This is a genuine crisis. The New York Racing Association is going to run out of money at some point in the next few months, unless state leaders can remedy at least one of several structural problems in the industry.
Those problems include the failing New York City Off-Track Betting Corporation; the messy situation surrounding the selection of Aqueduct Entertainment Group to run the Aqueduct racino; antiquated pari-mutuel rules; and a lagging technology in racing gambling.
The first two are the biggest, and require immediate attention.
These issues were discussed last Wednesday at the Elmont Public Library, near Belmont Park, at a State Senate hearing conducted by senators Eric Adams and Craig M. Johnson.
With NYRA’s financial difficulties as the backdrop, brought to light in December by the association’s statement that the Belmont Stakes and the Saratoga race meeting were in trouble, the senators wanted answers.
How could this happen when a new franchise, signed in 2008, gave NYRA 25 more years to run Aqueduct, Belmont and Saratoga?
How could this happen when NYRA received, in Sen. Johnson’s words, a cash settlement "bailout" payment of $105 million when the franchise was signed?
The word "bailout" has stuck in the public arena, and that is too bad, for it does not tell the whole story.
When NYRA signed the new agreement, it surrendered its land claims to the three track properties, delivering to the state valuable acreage worth many times the cash settlement.
Anyway you slice it – and that includes Sen. Johnson’s questionable insistence that the state owned the land all along – the agreement ended a dispute on terms favorable to the state.
Another unpleasant reality here is that the franchise requires the state to fund NYRA operations and the pension system, since it has failed in its implied obligations to have a VLT operation up and running by Mar. 31, 2009.
The pertinent sections of franchise law are very clear on this.
NYRA president Charles Hayward and the executive team made exhaustive explanations of its spending at the hearing, much of it in response to questioning by Sen. Adams.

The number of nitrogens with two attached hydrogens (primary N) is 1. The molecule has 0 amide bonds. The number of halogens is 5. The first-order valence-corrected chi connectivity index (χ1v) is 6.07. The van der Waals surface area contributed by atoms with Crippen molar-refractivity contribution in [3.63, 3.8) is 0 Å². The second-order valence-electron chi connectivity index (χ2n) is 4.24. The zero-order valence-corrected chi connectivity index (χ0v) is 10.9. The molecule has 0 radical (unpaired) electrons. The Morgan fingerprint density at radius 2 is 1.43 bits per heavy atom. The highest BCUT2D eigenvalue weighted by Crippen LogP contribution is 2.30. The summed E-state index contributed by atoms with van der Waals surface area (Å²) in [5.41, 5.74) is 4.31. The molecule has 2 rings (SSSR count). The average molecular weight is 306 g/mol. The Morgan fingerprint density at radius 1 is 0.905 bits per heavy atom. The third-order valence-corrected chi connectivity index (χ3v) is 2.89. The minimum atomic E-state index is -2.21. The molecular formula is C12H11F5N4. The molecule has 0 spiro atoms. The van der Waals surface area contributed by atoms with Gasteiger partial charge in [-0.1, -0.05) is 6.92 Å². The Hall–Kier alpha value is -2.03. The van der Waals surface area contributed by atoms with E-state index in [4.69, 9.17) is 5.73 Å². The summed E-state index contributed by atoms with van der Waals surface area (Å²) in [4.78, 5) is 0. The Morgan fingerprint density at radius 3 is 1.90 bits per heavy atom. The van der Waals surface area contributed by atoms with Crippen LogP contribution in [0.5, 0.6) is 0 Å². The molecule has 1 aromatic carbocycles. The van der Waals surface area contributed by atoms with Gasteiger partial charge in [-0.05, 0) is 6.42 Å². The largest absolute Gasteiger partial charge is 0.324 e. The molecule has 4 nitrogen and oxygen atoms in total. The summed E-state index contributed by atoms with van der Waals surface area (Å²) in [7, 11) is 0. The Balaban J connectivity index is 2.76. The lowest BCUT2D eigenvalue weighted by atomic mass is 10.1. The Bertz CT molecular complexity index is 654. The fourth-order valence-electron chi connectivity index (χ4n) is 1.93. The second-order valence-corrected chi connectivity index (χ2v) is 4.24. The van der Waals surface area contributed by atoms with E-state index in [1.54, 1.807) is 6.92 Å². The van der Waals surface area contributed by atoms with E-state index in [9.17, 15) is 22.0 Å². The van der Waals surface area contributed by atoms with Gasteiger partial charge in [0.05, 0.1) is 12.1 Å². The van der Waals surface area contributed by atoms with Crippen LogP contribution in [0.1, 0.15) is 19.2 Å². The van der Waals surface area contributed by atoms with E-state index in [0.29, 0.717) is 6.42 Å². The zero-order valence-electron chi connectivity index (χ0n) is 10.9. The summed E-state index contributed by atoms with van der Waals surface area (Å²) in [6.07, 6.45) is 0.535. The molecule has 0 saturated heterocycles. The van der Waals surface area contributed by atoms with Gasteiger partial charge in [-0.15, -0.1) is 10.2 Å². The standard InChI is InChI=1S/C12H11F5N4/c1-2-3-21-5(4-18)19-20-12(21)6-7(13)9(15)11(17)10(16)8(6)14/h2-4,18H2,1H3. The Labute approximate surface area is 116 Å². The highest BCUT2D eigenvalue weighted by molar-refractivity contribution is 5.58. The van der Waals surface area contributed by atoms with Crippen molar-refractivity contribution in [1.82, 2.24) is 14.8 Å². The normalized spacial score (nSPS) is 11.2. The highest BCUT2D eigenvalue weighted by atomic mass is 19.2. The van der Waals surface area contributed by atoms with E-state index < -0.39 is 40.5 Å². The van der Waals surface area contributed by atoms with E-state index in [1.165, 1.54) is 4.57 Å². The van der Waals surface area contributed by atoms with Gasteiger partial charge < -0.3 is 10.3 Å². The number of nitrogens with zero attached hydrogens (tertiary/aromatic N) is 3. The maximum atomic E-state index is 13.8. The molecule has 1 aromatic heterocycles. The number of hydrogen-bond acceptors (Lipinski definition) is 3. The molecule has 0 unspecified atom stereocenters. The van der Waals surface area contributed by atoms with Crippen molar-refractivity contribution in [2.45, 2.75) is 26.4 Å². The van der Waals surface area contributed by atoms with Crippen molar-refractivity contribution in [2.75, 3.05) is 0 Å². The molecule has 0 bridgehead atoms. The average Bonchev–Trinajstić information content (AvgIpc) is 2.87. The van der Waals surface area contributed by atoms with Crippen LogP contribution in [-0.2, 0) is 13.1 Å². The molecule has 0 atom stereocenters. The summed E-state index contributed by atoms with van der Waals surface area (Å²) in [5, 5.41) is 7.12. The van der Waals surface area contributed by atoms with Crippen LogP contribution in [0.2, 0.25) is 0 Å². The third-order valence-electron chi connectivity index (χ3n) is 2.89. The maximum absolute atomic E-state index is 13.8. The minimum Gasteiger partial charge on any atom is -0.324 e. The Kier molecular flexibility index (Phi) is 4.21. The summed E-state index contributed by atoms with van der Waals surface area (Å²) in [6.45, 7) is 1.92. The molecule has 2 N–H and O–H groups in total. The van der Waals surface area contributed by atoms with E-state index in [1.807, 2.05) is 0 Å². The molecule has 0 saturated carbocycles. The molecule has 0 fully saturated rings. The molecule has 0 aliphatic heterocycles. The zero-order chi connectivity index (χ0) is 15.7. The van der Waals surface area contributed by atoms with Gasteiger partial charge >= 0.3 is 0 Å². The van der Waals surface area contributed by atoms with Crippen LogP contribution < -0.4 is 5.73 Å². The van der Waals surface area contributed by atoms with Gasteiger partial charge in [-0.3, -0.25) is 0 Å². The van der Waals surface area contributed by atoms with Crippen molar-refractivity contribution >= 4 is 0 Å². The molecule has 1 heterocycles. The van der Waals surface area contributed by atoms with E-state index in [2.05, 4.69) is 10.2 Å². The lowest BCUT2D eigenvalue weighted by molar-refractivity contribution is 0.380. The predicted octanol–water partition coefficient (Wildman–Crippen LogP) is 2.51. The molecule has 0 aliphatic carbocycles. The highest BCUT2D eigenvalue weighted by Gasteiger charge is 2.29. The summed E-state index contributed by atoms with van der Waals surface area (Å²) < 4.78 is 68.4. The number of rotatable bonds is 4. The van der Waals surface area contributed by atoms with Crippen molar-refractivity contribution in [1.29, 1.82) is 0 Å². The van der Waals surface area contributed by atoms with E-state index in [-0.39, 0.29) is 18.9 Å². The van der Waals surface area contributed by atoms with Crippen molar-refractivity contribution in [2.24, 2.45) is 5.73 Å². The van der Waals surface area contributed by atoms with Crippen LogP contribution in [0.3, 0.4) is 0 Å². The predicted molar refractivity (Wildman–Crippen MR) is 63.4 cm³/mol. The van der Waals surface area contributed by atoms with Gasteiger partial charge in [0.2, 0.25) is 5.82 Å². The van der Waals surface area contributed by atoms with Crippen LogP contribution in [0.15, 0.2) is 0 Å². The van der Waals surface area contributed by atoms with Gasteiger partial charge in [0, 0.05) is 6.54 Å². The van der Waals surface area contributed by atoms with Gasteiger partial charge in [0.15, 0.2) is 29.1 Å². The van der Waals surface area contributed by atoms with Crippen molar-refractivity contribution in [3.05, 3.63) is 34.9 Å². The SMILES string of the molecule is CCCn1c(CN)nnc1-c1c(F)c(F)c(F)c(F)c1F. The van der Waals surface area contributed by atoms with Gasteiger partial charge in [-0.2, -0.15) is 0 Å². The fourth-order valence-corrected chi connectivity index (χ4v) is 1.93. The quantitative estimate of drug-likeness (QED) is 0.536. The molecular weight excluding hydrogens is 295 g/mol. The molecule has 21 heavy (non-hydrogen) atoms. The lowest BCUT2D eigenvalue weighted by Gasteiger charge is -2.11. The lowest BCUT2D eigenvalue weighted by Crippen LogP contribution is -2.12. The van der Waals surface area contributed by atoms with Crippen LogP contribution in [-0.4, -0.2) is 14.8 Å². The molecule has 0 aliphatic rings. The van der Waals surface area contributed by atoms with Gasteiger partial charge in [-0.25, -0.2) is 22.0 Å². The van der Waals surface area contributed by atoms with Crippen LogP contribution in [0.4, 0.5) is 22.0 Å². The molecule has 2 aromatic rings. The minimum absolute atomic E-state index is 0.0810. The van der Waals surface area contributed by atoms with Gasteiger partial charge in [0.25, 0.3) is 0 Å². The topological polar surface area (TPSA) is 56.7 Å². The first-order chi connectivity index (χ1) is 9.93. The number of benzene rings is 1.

I found Sen. Adams to be sincere in his appreciation of racing, wanting to learn more about the industry, all the while strongly defending the economic impact of the game.
And I enjoyed his self-effacing humor, which frequently helped ease the tension in the hearing room.
The economic impact is major.
In the Saratoga region alone, it is more than $200 million and 2,500 jobs.
During testimony, NYRA said it had 1,300 employees.
There is more.
NYRA handles nearly 20 percent of all thoroughbred race betting in North America, and its top-class racing is directly related to thousands of jobs in other states involved in breeding, training and betting.
While awaiting VLTs the last two years, the franchise settlement cash has dwindled.
On top of that is $15 million owned by NYCOTB to NYRA.
It is critical that state leaders, in the next couple months, work on a solution.
Even if it is sustaining payments, a pari-mutuel tax break, or a resolution of the off-track betting problem, the solution will be incomplete until VLT’s are in operation.
If no structural changes are made, VLT revenue is likely to be enough to cover NYRA’s operating expenses and taxes, and also increase purses for owners and trainers.
If not, then the NYRA racing we know is going to suffer badly.
You may have noticed the association has yet to publish its stakes schedule for the last eight months of 2010.
We’re talking Belmont and Saratoga here.
That is because the ability of NYRA to maintain its stakes program is in limbo amidst this financial uncertainty.
Belmont and Saratoga will race, but they might not look like the meetings to which we are accustomed.
So our state government – if we have one – has got to deal with its obligation to racing, even if most elected officials don’t care about it.
Sen. Adams appears to be the exception, although his indication that more public hearings are coming will only delay the inevitable.
He can help by closing the knowledge gap between racing leaders and political leaders.
We need this, you know, because racing is a far more complex endeavor than other major sports.
With all its risk and uncertainty, however, it is also more rewarding.
Since the mid-17th century in New Netherland days, American thoroughbred racing has often reached its best expression in New York.
But if state and racing leaders fail to get moving quickly, the consequences for New York racing are going to be awful.